Training: How to raise awareness and communicate bioeconomy?
Berlin, 08.12.2022 – The EU project Transition2bio in collaboration with BE-Rural’s Network of Knowledge (NoK) organised a capacity building webinar to help empower public authorities and other stakeholders in central and eastern Europe in communicating & easing the implementation of bioeconomy strategies.
The Transition2bio consortium designed a capacity building package of services to support national and regional stakeholders with contents, methodologies, tools, replicable good practices and formats to strengthen their effectiveness in the implementation of bioeconomy awareness raising, communication, and education activities. To stay connected and keep facilitating knowledge exchange amongst the regions after the end of the project, BE-Rural (2019-2022) launched the Network of Knowledge (NoK), an informal group open to all bioeconomy stakeholders interested in learning from others and exchanging experiences. The BE-Rural successfully supported the development of bioeconomy strategies, roadmaps, and business models in selected regions in five countries: Bulgaria, Latvia, North Macedonia, Poland, and Romania. In addition, the project identified several key lessons for the design and effective implementation of co-creation spaces in regional bioeconomies, including: 1) the need for increased awareness raising activities and more innovative formats with citizens; 2) the need to increase the capacity of regional coordinators to deliver interactive capacity building and knowledge exchange seminars including co-creation approaches.
With this in mind, a capacity building seminar was organised, focusing on the needs of Central and Eastern European Countries (CEE).
Dr. Javier Sanchez Lopez from the Joint Research Centre, Knowledge Centre for Bioeconomy, European Commission kicked off the training with a presentation on Bioeconomy strategy development in EU regions. The study aimed to map and analyse the deployment of bioeconomy strategies at the regional level in the EU-27. While it is clear that regional bioeconomy development is on the rise in Europe, an analysis of governance measures reveals that there is a relatively low deployment of policy measures to raise awareness on the bioeconomy at the regional level. The study further highlighted commonalities and divergences between regional strategies and provided participants with a clearer picture of the wider frameworks influencing the presence of such strategies (e.g. size and centralisation of country and existing of national bioeconomy strategies).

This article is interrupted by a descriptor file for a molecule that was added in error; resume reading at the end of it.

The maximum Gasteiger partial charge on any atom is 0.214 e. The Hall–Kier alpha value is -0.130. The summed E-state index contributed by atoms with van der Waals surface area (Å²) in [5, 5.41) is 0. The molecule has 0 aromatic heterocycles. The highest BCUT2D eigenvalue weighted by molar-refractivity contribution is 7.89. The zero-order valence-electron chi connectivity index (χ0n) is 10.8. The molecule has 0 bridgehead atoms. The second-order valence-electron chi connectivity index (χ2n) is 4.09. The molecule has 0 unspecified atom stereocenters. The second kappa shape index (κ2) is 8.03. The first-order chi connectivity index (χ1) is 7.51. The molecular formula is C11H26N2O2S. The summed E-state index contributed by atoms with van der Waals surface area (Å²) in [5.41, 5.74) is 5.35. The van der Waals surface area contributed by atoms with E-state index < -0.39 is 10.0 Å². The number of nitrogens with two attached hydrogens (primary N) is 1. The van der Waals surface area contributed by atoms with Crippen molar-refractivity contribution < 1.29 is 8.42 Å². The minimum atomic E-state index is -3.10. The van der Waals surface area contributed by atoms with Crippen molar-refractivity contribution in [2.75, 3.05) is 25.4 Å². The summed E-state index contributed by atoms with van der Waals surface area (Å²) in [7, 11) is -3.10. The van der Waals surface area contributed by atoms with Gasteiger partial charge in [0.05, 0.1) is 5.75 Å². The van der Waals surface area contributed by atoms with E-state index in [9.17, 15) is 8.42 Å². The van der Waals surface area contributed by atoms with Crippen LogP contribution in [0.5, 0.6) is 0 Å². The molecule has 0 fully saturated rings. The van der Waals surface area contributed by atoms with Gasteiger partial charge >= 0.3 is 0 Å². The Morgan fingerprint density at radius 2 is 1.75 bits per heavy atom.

The study also revealed the importance of macro-regional initiatives as drivers of regional bioeconomy development. Building on this, Marie Kubankova presented an overview of the BIOEAST initiative and the ways in which it is helping to foster knowledge and cooperation based on circular bioeconomies in CEE. Eniko Matyus, BE-Rural NoK Coordinator, then provided a case study on communicating bioeconomy in the CEE country of Romania through the BE-Rural project. The presentation highlighted helpful messaging and framing ideas to ensure a successful bioeconomy communication campaign in more rural areas.
Lastly, two Transition2bio modules were presented. The first was on bioeconomy methodologies and models to drive systemic mindset change, facilitate the planning of communication and stakeholder engagement activities, and facilitate multistakeholder debate and co-creation activities. The second module was on good practices and replicable formats that participants could replicate in their own country context for a number of different awareness, communication and stakeholder engagement activities.